I must admit that I don't think the implications of this view are all that encouraging for psychotherapy, but neither are they disastrous. They are least encouraging for those who would hope to make the case for psychotherapy - whatever the particular brand - as constituting some kind of, if not cure, then technical recipe for change to be achieved through the knowledge of the therapist as professional expert. The most that a therapist who aspires to this kind of role can hope to achieve, I suspect, is to engage with patients in a kind of strategic review of the options open to them to make a difference to their lives. This assumes of course that the patient has options.

No doubt most of the patients who formed the clientele of the originators of the principal therapeutic schools were pretty well-resourced individuals whose material advantages afforded them a range of choices in the conduct of their lives. Certainly, what little research there is in this general area suggests that psychotherapy is indeed most effective with YAVIS patients (young, attractive, verbal, intelligent and successful(9)). In any case, psychotherapy on this view has to relinquish any claim, explicit or implicit, to the transformation of its clients, and becomes merely a procedure through which their assets and liabilities are audited. There is of course no shame in providing such a service, but it is unlikely to be of use to anyone whose assets are strictly limited.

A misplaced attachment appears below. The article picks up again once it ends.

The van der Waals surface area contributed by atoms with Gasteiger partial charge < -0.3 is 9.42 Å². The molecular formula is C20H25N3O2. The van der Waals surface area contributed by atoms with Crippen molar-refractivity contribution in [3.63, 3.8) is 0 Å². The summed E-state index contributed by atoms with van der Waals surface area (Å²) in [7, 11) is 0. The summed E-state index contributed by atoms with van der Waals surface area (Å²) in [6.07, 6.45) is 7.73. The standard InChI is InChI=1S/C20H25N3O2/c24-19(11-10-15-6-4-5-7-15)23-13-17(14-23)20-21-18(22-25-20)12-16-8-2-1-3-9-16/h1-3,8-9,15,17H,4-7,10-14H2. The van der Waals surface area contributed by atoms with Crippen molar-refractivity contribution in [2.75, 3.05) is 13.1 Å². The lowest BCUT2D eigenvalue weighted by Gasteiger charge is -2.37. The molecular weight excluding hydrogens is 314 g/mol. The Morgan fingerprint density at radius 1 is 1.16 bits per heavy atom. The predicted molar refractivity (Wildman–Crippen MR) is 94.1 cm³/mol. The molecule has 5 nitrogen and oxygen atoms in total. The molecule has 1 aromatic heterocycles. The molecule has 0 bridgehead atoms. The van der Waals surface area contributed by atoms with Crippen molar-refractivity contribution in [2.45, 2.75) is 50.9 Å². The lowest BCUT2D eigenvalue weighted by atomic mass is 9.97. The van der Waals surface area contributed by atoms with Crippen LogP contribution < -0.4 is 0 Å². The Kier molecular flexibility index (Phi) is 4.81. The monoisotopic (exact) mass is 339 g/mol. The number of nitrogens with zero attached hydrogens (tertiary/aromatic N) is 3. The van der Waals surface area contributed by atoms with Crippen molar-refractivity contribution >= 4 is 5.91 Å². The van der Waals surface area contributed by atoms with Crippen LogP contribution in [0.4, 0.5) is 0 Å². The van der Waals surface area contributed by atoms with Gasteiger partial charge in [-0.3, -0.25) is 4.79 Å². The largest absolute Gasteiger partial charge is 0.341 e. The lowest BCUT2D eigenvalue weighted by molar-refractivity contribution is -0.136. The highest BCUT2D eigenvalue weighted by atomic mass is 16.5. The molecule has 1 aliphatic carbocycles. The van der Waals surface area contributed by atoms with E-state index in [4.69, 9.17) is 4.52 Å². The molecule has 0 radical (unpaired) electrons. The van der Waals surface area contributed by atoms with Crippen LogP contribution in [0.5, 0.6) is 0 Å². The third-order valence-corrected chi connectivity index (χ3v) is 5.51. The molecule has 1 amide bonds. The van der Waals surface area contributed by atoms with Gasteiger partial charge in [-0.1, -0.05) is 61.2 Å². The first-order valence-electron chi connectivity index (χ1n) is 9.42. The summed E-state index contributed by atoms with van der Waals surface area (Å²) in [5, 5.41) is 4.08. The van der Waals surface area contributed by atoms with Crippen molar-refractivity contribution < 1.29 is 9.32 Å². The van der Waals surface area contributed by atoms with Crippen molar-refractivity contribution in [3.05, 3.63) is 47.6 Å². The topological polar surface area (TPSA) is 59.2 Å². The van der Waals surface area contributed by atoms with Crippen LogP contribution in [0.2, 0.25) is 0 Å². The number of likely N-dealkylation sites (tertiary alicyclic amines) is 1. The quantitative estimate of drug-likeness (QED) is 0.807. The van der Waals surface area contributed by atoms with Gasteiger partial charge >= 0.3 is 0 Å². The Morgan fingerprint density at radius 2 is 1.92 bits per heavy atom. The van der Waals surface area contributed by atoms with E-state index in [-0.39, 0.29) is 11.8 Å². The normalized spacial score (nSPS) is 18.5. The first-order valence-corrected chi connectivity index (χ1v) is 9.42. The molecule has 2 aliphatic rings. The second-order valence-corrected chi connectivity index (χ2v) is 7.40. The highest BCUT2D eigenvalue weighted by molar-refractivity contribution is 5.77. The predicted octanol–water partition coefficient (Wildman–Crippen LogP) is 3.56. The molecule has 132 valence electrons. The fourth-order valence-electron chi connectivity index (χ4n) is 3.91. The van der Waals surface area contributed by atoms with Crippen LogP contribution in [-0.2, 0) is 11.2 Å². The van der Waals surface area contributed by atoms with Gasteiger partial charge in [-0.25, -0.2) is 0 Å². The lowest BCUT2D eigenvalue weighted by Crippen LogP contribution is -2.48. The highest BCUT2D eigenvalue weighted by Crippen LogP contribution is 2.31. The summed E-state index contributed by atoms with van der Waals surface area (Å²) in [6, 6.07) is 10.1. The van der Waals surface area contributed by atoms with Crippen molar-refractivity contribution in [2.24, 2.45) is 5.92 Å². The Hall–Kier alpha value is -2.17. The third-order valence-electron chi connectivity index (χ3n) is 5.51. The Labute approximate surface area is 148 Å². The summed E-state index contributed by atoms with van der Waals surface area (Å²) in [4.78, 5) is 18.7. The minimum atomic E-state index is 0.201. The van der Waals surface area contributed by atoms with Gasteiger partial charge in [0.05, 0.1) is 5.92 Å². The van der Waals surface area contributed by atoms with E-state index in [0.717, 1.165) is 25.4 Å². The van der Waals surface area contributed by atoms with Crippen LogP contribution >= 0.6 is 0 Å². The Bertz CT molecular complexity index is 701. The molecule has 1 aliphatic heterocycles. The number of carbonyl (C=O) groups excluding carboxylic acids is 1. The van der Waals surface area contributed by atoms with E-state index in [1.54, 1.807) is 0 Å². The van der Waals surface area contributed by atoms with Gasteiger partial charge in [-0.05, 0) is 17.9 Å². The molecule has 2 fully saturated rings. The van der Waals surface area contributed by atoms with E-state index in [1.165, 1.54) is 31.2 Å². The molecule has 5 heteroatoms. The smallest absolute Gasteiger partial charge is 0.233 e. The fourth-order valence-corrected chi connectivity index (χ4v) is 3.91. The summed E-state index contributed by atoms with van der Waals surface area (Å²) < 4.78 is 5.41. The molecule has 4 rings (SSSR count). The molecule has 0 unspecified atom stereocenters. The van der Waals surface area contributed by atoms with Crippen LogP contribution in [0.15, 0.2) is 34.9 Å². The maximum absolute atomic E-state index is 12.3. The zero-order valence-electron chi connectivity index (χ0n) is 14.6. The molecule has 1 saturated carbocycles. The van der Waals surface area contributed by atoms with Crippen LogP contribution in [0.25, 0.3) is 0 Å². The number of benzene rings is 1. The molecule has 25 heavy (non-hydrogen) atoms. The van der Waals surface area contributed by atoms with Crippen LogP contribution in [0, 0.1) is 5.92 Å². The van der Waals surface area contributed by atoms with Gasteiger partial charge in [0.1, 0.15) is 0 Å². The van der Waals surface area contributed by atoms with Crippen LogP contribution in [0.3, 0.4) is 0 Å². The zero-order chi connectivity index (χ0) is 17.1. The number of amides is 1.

Psychotherapy may also have quite a useful role in demystifying its clients about the origins of their distress. Although I think psychotherapists often perform this function unawares, it is not on the whole a conscious and deliberate part of their purpose. The (not-always-stated) aim of most approaches to therapy is to confront patients with the unconscious intentions or faulty attitudes, etc., through which, supposedly, they create and maintain their problems. In fact, on the other hand, quite a lot of the work in therapy of clarification of the causes of distress may well concentrate on the past and present circumstances which gave rise to it and which were in fact in no way attributable to the patient's agency.

If this could become a deliberate and central, rather than an accidental, feature of psychotherapy it might certainly have its uses in relieving some of the distress which goes with people's feeling responsible for their own predicament. To draw people's attention to the noxious structure of social power in which their troubles are generated could thus be a possibly comforting and mildly subversive activity, but it wouldn't of course change anything at all basic. Psychological pain might be slightly the less painful for having an accurate explanation attached to it, but it is certainly not eradicated thereby, and the actual causes of distress still lie well beyond the therapist's sphere of influence.

But if therapists can't solve their patients' problems, at least they can offer their sympathy and their solidarity. If to suggest that we cannot 'change' people may be seen as a defeat for the therapeutic enterprise, we may yet come to see the converse - that we accept people as the characters they inevitably are, without diagnosing or pathologizing them - as one of its principal potential strengths. An existence already marked by tragedy is rendered the more intolerable by suggestions that, either morally or aesthetically, the person could or should be otherwise.